FTC, eat this
You remember how last October the Federal Trade Commission issued a new rule mandating that bloggers who review products have to reveal if they were paid to do so by the company that sent them the product.
The key phrase, from the FTC’s press release, was: …“material connections” (sometimes payments or free products) between advertisers and endorsers – connections that consumers would not expect – must be disclosed. These examples address what constitutes an endorsement when the message is conveyed by bloggers or other “word-of-mouth” marketers.
That sent a few shivers down the spine of the wine blogosphere. It meant, in effect — well, what exactly did it mean? Nobody was sure. “Material connections” — what the hell was that? “Payment” is easy enough to understand: If wine blogger “A” gets cash for reviewing a wine, that’s pay-to-play, and must be revealed. But what about the free wine itself? Is that “payment”? Probably not, but it is a “free product.” If I tell my readers repeatedly, over time, that this is the case, is that information consumers “would not accept”? If the wine blogger is reviewing wine on his website, does every single review have to include a disclaimer?
Note to readers: I received this wine for free and received no other benefits from the winery
What if the blogger tasted the wine on a junket that was paid for by a regional wine association of which the submitting winery was a dues-paying member? What if the blogger drives to wine country, then stays the night in a winery guest house? What if he let a winemaker buy him a danish yesterday, a coffee 8 years ago?
Note to readers: I accepted a free $3.25 cappuccino [low-fat, wet] from the winemaker
Does his wine get an extra two points? Is it perceived as being favored?
Bloggers have been waiting eagerly to see what the FTC would do next. Now, the agency has taken a step, and it seems to be one that will have the bloggers breathing more easily — at least, for now.
“No Fines Levied in FTC’s First Blogger-Advertiser Investigation” is the headline on this article from an online site, Mashable: The Social Media Guide. Seems that Ann Taylor, the clothing manufacturer, hosted an event early this year to which they invited bloggers. Ann Taylor promised the bloggers they would get a “special gift” and also be eligible for a gift-card drawing, worth up to $500. That seemed a clear violation of the new FTC rule. But the FTC decided not to fine anybody, although it’s hard to understand just why. There was some talk that the bloggers might not have clearly understood the rule, which is natural enough, given how opaque it is; also, they may not have seen a sign, posted at the event, advising them to disclose any gifts they received from the clothier. Maybe the FTC just got cold feet at the last minute. It’s one thing to issue a statement. It’s another to actually enforce it, especially when the “criminals” are underpaid bloggers who are probably just scraping by, trying to figure out how and if they can make a living in this new media.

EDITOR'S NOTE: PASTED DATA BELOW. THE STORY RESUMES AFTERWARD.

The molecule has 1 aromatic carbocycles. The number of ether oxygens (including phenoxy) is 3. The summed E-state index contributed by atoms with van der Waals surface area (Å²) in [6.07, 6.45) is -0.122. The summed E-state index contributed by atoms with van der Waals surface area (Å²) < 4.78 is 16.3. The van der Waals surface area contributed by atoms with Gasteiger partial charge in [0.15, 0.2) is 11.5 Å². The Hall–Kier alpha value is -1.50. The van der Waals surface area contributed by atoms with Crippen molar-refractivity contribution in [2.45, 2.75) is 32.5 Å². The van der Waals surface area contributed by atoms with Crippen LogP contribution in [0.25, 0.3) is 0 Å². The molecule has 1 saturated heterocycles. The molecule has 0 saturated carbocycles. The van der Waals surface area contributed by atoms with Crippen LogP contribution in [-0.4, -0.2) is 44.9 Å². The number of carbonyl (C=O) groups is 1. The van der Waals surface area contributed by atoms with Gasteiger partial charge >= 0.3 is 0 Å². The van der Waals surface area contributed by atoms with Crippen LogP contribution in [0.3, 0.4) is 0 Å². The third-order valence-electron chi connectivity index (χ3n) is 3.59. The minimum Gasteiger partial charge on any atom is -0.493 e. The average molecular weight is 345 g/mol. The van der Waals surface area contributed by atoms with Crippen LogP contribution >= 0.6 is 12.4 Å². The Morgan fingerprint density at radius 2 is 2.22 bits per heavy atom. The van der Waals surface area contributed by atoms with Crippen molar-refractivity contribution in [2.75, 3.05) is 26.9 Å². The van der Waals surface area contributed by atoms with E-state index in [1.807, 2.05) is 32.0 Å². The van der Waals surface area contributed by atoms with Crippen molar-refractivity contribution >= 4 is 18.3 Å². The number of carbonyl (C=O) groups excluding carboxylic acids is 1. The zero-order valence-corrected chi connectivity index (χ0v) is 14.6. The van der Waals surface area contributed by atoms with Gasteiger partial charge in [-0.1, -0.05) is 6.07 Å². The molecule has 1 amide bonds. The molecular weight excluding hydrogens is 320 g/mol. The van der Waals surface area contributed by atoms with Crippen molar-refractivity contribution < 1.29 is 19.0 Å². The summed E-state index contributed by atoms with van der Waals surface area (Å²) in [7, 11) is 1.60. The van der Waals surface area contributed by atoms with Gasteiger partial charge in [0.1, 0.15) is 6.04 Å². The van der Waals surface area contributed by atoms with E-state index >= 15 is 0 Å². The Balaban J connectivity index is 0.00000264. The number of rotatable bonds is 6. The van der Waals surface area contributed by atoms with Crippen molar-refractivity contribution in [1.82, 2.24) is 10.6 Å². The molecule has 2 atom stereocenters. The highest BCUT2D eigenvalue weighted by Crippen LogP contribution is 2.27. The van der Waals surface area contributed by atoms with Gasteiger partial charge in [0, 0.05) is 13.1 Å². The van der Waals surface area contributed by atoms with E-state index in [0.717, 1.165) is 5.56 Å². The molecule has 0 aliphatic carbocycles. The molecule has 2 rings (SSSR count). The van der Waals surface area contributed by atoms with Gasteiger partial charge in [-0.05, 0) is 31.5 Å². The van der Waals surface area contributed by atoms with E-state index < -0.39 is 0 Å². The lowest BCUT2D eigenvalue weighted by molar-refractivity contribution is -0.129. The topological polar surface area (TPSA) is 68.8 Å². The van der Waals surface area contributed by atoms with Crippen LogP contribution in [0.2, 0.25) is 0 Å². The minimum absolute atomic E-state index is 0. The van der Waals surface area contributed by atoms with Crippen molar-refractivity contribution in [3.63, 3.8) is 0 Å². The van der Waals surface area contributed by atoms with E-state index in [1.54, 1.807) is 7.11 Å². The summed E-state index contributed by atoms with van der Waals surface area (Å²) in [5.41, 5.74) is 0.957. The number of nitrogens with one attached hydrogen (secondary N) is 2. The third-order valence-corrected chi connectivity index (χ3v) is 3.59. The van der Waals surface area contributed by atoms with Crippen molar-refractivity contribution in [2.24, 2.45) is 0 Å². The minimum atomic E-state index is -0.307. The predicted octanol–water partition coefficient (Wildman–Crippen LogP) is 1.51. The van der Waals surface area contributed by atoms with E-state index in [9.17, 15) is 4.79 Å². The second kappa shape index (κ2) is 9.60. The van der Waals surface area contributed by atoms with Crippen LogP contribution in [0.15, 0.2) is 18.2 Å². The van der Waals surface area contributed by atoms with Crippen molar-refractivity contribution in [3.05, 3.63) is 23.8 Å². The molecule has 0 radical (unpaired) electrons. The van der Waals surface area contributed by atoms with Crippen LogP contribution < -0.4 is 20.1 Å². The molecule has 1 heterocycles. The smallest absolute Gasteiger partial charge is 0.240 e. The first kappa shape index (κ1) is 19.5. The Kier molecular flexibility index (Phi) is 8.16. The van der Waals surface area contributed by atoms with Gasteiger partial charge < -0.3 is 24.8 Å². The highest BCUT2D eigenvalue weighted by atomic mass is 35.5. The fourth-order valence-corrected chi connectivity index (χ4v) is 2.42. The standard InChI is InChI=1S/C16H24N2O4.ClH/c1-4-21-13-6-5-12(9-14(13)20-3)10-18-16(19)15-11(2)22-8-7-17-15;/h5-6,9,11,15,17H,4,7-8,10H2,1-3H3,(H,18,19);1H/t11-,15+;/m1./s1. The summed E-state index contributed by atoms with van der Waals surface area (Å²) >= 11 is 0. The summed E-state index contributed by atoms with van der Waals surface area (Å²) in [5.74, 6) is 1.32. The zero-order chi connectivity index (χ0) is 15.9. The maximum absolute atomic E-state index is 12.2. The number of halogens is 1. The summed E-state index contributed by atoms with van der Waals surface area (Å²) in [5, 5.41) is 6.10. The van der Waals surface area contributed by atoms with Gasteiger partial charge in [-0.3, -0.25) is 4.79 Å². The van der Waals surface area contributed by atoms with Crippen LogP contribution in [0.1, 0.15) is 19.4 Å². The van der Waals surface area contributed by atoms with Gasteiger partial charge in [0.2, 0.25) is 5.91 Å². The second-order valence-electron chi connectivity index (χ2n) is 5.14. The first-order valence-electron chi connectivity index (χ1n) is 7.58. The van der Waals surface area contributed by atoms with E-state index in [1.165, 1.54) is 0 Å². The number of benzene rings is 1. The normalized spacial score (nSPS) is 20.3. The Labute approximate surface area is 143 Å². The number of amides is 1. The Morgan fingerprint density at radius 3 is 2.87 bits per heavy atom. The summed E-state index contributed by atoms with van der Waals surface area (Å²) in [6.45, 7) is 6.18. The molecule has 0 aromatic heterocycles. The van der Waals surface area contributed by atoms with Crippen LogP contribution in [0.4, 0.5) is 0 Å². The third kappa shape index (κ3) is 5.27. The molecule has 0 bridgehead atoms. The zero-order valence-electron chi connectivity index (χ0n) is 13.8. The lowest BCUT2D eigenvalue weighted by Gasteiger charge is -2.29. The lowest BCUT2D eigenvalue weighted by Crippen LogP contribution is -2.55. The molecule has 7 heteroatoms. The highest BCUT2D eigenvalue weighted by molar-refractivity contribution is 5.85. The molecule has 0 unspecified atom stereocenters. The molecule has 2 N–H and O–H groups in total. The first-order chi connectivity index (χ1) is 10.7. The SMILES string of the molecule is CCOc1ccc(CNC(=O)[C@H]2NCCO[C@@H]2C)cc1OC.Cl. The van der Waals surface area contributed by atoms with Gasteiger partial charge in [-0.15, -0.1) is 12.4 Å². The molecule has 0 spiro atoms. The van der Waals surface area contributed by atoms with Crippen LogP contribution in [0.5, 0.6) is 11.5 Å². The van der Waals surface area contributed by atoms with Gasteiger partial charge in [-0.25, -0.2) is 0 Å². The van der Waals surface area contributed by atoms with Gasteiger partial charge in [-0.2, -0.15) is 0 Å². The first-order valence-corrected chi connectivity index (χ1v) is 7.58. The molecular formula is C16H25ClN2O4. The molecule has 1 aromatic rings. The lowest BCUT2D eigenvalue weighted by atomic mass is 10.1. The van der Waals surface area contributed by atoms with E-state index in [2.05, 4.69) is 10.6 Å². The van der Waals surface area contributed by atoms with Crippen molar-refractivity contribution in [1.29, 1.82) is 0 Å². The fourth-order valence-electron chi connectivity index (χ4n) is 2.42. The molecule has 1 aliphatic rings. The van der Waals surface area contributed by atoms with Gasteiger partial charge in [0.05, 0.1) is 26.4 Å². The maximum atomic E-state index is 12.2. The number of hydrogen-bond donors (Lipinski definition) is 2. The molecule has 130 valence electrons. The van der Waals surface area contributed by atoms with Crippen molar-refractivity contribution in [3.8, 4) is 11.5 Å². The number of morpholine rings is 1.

California wineries seem to be largely ignoring this silly rule, but Rodney Strong recently sent an electronic email warning us critics they won’t send samples unless we comply with FTC guidelines. Here it is. [I have edited the email for length]:
In accordance with the Federal Trade Commission, below is Rodney Strong’s digital influencer agreement. To receive future releases of Rodney Strong Wine Estates wines for possible review, please review and reply YES to this email….
Please do not alter the subject line. Please know that I am sending this to all my media contacts, whether you blog or not. Everything seemingly gets online one way or another.
Please know that we greatly appreciate your voluntary participation with us and we do not require any influencer to blog or discuss Rodney Strong Wine Estates, its labels, products, initiatives or events related to the company regardless of any material compensation.
Because we believe true advocacy can never be purchased, we do not pay for editorial placement. However, we do provide free product, host regional meetings and sponsor Sonoma County wine education trips for qualifying journalists, bloggers and other digital influencers.
In order to remain compliant with the Federal Trade Commission (FTC) blogger guidelines, Rodney Strong Wine Estates respectfully requests that you adhere to the below listed disclosures and best practices.
Standards of Conduct in Working with Rodney Strong Wine Estates:
· We ask that you disclose in each post if you received free product, a trip, or any other material compensation received from Rodney Strong Wine Estates.
Tips on compliance:
· Disclose in each post.
· Create a disclosure policy that is visible and easy to read on your website, blog or Twitter account.
· Include brand affiliation and /or your likelihood that you will receive compensation in the future in your bio.
If you are in agreement with the above guidelines, please reply YES to this email.
[This is Steve again] I don’t review wine on this site, so I suppose the FTC’s law, or Rod Strong’s threat, doesn’t apply to me. But I am a “digital influencer,” so maybe Rodney will sic the thought police on me. I hope and trust not. But this officious, troubling warning from a major California winery is troubling.
Look, the new FTC law is unenforceable. To support it, in any way, is stupid and cowardly. All self-respecting wine writers should oppose it. If there are bloggers out there who are flagrantly violating well-known ethical standards, the market will out them. We don’t need a new government rule mandating a new warning on the label nobody cares about except opposite legal counsel.